ANKARA/BERLIN (Reuters) - German Chancellor Angela Merkel will try to soothe tensions over a deal meant to stem the flow of migrants to Europe when she visits Turkey this weekend.
The pact, which came into force three weeks ago, aims to help end the chaotic arrival of migrants and refugees on the Greek islands, many fleeing war and poverty in the Middle East and Africa. More than one million reached Europe last year.
The deal initially slowed the number of arrivals to Greece sharply, but boats have been coming again with about 150 people a day, the International Organization for Migration said.
Merkel and European Council President Donald Tusk will go to Gaziantep near the Syrian border on Saturday, where they are due to visit a refugee camp and meet Prime Minister Ahmet Davutoglu.
There is much at stake for both sides. Merkel lobbied skeptical European partners to back the deal, under which Turkey agreed to take back migrants who cross the Aegean Sea illegally, and is under political pressure at home to show progress.
Davutoglu sold the deal to the Turkish public partly on the basis that Turks would win quicker visa-free travel to Europe in return, a pledge that now could go unfulfilled, at least by the June deadline he had wanted.
“Turkey wants support in easing the refugee burden - both financial support and in terms of numbers. And they want visa liberalization. We have other interests,” a Merkel aide said.
“Ultimately it will depend on both sides fulfilling the criteria they need to. If that doesn’t happen the deal won’t work.”
Rights groups have questioned the legality of the deal, which hinges on Turkey being a safe country of asylum. Amnesty International says Turkey has illegally returned Syrians to their war-torn homeland, a charge Ankara denies.
Under the deal, Ankara gets more EU funding for refugees living on its soil and the revival of long-stalled EU accession talks, as well as the quicker visa liberalization, the main prize in the eyes of many Turks.
Brussels aims to propose waiving visas for Turks on May 4 but that is strongly opposed by some EU member states. Ankara now meets just under than half of the 72 conditions for visa-free access.
“This is clearly shaping up to become a problem. We are talking about some criteria, while they seem to think they in fact already got visa-free travel,” said one Brussels diplomat.
Turkish President Tayyip Erdogan has also put Merkel in a difficult position by demanding that Germany press charges against a comedian who recited a sexually crude satirical poem about him on a German public broadcaster last month.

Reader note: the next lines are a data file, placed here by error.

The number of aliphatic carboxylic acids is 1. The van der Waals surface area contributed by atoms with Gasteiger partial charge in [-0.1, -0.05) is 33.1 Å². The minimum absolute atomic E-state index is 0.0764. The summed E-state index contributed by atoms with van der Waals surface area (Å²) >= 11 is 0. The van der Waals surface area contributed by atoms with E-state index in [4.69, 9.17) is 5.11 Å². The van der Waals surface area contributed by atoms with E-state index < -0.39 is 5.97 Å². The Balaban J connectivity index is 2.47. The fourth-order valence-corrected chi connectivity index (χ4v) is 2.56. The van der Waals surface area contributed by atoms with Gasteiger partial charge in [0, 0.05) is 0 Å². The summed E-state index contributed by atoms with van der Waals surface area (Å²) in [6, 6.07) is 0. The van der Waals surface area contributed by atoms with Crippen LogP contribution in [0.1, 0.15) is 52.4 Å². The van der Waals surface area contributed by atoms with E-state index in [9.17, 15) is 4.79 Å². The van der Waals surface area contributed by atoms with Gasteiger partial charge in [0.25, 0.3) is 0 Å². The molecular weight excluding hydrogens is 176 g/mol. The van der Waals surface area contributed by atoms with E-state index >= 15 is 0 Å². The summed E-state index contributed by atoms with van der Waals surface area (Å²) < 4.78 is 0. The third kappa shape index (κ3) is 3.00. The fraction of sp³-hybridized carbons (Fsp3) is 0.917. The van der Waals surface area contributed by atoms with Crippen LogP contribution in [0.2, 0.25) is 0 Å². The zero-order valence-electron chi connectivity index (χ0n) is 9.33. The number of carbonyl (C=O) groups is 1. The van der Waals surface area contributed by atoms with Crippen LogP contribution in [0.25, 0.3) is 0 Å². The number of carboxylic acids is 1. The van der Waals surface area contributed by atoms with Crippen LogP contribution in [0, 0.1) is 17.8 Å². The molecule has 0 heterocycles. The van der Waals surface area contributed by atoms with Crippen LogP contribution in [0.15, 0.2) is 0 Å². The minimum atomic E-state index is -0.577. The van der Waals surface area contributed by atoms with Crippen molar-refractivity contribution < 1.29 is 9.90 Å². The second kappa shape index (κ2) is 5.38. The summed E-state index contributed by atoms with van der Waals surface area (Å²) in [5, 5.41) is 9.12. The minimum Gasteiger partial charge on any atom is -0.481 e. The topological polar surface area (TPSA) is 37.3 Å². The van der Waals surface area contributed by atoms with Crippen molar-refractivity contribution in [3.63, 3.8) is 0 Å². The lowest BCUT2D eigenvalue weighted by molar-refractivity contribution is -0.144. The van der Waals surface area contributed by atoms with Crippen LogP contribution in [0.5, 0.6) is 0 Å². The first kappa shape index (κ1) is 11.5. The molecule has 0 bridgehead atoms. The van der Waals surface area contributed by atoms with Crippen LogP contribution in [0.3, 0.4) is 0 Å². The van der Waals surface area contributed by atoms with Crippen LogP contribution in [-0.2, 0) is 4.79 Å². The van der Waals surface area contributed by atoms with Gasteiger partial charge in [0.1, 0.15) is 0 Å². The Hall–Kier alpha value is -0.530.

Merkel’s decision to let prosecutors pursue a case against Jan Boehmermann angered many Germans, who saw it as a sop to an authoritarian leader.
“As much as Davutoglu is trying to make this work, Erdogan seems to be going out of his way to test the limits of what he can get away with,” a senior German official said.
“He is showing that he can do anything he wants, testing our reactions. That will be very difficult to handle.”
A survey released on Friday showed that more than three in five Germans disapproved of Merkel’s decision to agree to Turkey’s demands over the comedian’s case.
The poll was published by ZDF, the channel on which Boehmermann recited a poem suggesting Erdogan indulged in sexual perversions.
Critics argue that Merkel partly brought the problem on herself by telling Davutoglu on a phone call on April 4 that the poem was deliberately offensive.
“This was in retrospect a mistake,” Merkel said during a news conference on Friday.
The ZDF also poll found that 80 percent of respondents doubted Turkey is a reliable partner in the migrant crisis.
Eight in 10 said Merkel respects Erdogan “too much”.
Rights groups and some European politicians had already accused the EU of compromising its principles by striking the deal with Turkey at a time when its record on freedom of expression appears to be deteriorating.
Tusk said on Friday that the EU could discuss money to secure Ankara’s help on migration but that the bloc’s values, including freedom of expression, were non-negotiable.
“Recent experience with Turkey shows Europe must set clear limits to its concessions,” Tusk said in an editorial published by seven European papers. [L5N17P3LD]
A senior Turkish government official said the Boehmermann case was likely to be discussed during Merkel’s visit but that the main focus would be on relations with the EU and implementing the migrant deal, including how a promised 3 billion euros ($3.4 billion) in funding would be spent.
“We may not be able to say there is total agreement on everything between Turkey and the EU, but it is clear that there is common will. We’re not expecting a troublesome visit,” the official said.
Additional reporting by Orhan Coksun in Ankara, Jan Strupczewski in Brussels, Writing by Nick Tattersall, Editing by Ralph Boulton and Angus MacSwan